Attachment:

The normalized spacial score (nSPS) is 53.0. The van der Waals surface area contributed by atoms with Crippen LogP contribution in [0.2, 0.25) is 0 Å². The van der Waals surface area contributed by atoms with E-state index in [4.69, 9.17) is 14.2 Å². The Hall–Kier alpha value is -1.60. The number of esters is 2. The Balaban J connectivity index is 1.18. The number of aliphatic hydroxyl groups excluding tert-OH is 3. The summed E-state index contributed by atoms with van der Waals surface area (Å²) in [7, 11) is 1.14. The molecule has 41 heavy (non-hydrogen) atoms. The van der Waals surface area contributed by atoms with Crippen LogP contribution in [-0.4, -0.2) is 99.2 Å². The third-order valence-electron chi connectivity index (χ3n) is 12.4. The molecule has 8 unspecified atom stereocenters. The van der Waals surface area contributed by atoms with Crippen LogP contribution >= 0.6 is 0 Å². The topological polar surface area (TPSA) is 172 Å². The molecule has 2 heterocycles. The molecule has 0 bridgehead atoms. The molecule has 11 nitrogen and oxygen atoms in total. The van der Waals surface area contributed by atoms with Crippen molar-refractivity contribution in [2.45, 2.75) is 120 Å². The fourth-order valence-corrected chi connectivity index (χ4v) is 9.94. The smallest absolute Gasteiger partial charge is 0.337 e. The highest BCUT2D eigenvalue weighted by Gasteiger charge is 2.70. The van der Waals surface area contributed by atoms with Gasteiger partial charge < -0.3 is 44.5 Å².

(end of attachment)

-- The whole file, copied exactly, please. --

The normalized spacial score (nSPS) is 53.0. The van der Waals surface area contributed by atoms with Crippen LogP contribution in [0.2, 0.25) is 0 Å². The van der Waals surface area contributed by atoms with E-state index in [4.69, 9.17) is 14.2 Å². The Hall–Kier alpha value is -1.60. The number of esters is 2. The Balaban J connectivity index is 1.18. The number of aliphatic hydroxyl groups excluding tert-OH is 3. The summed E-state index contributed by atoms with van der Waals surface area (Å²) in [7, 11) is 1.14. The molecule has 41 heavy (non-hydrogen) atoms. The van der Waals surface area contributed by atoms with Crippen LogP contribution in [-0.4, -0.2) is 99.2 Å². The third-order valence-electron chi connectivity index (χ3n) is 12.4. The molecule has 8 unspecified atom stereocenters. The van der Waals surface area contributed by atoms with Crippen LogP contribution >= 0.6 is 0 Å². The topological polar surface area (TPSA) is 172 Å². The molecule has 2 heterocycles. The molecule has 0 bridgehead atoms. The molecule has 11 nitrogen and oxygen atoms in total. The van der Waals surface area contributed by atoms with Crippen molar-refractivity contribution in [2.45, 2.75) is 120 Å². The fourth-order valence-corrected chi connectivity index (χ4v) is 9.94. The smallest absolute Gasteiger partial charge is 0.337 e. The highest BCUT2D eigenvalue weighted by Gasteiger charge is 2.70. The van der Waals surface area contributed by atoms with Gasteiger partial charge < -0.3 is 44.5 Å².